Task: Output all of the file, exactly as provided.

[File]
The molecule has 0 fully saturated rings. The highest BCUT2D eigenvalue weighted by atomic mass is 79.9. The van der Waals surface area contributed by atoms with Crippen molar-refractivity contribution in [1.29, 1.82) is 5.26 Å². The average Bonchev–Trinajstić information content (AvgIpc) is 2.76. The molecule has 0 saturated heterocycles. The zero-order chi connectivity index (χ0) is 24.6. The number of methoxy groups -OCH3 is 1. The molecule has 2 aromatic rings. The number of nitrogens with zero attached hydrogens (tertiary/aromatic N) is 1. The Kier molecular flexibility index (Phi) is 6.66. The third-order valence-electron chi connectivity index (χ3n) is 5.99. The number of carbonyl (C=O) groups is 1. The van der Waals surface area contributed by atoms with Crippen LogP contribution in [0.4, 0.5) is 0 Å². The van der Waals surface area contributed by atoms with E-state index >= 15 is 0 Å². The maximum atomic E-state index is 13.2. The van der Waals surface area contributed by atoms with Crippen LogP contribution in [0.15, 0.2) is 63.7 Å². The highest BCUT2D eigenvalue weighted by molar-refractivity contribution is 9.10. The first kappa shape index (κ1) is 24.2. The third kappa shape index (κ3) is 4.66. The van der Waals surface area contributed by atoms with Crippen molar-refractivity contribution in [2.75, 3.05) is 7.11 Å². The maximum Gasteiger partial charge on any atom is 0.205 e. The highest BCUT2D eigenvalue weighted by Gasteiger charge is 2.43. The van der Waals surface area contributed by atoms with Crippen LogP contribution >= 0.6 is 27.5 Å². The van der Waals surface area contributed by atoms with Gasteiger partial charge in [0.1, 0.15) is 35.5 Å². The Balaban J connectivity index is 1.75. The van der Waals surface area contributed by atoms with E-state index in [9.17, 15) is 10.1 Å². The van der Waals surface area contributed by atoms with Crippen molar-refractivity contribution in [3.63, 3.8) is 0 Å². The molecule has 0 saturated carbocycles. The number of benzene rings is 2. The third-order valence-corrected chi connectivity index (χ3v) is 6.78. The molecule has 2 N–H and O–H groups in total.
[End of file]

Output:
The molecule has 0 fully saturated rings. The highest BCUT2D eigenvalue weighted by atomic mass is 79.9. The van der Waals surface area contributed by atoms with Crippen molar-refractivity contribution in [1.29, 1.82) is 5.26 Å². The average Bonchev–Trinajstić information content (AvgIpc) is 2.76. The molecule has 0 saturated heterocycles. The zero-order chi connectivity index (χ0) is 24.6. The number of methoxy groups -OCH3 is 1. The molecule has 2 aromatic rings. The number of nitrogens with zero attached hydrogens (tertiary/aromatic N) is 1. The Kier molecular flexibility index (Phi) is 6.66. The third-order valence-electron chi connectivity index (χ3n) is 5.99. The number of carbonyl (C=O) groups is 1. The van der Waals surface area contributed by atoms with Crippen LogP contribution in [0.4, 0.5) is 0 Å². The van der Waals surface area contributed by atoms with E-state index >= 15 is 0 Å². The maximum atomic E-state index is 13.2. The van der Waals surface area contributed by atoms with Crippen LogP contribution in [0.15, 0.2) is 63.7 Å². The highest BCUT2D eigenvalue weighted by molar-refractivity contribution is 9.10. The first kappa shape index (κ1) is 24.2. The third kappa shape index (κ3) is 4.66. The van der Waals surface area contributed by atoms with Crippen molar-refractivity contribution in [2.75, 3.05) is 7.11 Å². The maximum Gasteiger partial charge on any atom is 0.205 e. The highest BCUT2D eigenvalue weighted by Gasteiger charge is 2.43. The van der Waals surface area contributed by atoms with Crippen LogP contribution >= 0.6 is 27.5 Å². The van der Waals surface area contributed by atoms with Gasteiger partial charge in [0.1, 0.15) is 35.5 Å². The Balaban J connectivity index is 1.75. The van der Waals surface area contributed by atoms with E-state index in [9.17, 15) is 10.1 Å². The van der Waals surface area contributed by atoms with Crippen molar-refractivity contribution in [3.63, 3.8) is 0 Å². The molecule has 0 saturated carbocycles. The number of benzene rings is 2. The third-order valence-corrected chi connectivity index (χ3v) is 6.78. The molecule has 2 N–H and O–H groups in total.